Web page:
Tuesday, 12 December 2017

Being together without travelling

Christmas is a time for being together, with family or with friends. But it is not a good time to travel, with bad weather often disrupting trains and planes and the roads clogged with extra traffic even when there hasn’t been an accident bringing progress to a standstill. Fortunately, there are other ways to contact family without actually being there, and they have come a long way from my childhood when there was only a phone with a huge handset and only one of us could talk at a time. These days:

  • You can put the phone to speaker mode, so groups can take part at either end.
  • You can wear a head set, and talk while moving around (exercising, cooking…)
  • You can use a phone with a camera (or a web cam) and have video as well as audio.
  • You can use a tele-presence robot which gives you freedom to move and look around at the other end.

With tele-conferencing I can't catch someone's eye.
In my business we sometimes use teleconferencing, using video to bring two groups of people together. It is a great step forward from just audio or web cast. However, it isn’t the same as being there – in particular I can’t catch someone’s eye because they can’t tell which person on the screen I am looking at. With a tele-presence robot you are much closer to being there.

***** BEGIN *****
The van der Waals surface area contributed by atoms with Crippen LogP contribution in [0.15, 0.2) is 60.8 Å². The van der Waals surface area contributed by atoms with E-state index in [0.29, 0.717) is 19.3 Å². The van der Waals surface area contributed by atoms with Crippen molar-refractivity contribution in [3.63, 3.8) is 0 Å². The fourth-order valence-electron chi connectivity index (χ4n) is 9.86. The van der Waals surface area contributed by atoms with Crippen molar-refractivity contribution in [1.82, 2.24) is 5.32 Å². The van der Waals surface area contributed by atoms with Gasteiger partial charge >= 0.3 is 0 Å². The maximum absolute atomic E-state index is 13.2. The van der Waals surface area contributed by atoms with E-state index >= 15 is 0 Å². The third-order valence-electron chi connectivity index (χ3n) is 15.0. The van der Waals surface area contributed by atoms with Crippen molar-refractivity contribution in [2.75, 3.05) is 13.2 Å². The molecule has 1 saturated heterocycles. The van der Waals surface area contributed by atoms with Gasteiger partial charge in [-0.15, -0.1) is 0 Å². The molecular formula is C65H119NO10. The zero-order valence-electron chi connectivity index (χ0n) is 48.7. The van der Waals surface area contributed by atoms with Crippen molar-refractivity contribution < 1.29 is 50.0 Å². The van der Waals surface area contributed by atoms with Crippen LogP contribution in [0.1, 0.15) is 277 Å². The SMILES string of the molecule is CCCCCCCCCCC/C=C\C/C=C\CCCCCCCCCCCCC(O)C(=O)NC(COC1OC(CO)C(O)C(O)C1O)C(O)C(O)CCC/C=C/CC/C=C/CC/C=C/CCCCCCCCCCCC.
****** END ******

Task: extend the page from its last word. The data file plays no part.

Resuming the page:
With a tele-presence robot you can take an active role.
I was struck by how far tele-presence technology has come when I read this review (IEEE Spectrum) of Ohmni, a robot that is so easy to use that your granny who doesn’t know which way up to hold an iPhone can manage it. The only thing she needs is access to a WiFi network and a power socket. The robot arrives preconfigured with the WiFi login details – you have to tell the supplier this and they set it up before dispatch. All Granny has to do is take it out of the box and plug it in to charge. You connect to the robot via the OhmniLabs website and it powers up and announces you. You have audio and video – (you need a camera and audio at your end) and you can make Ohmni move about and look where you want to, almost like being there (though it can’t manage stairs ). When you are done you park it back at its charging station. It does the final docking itself.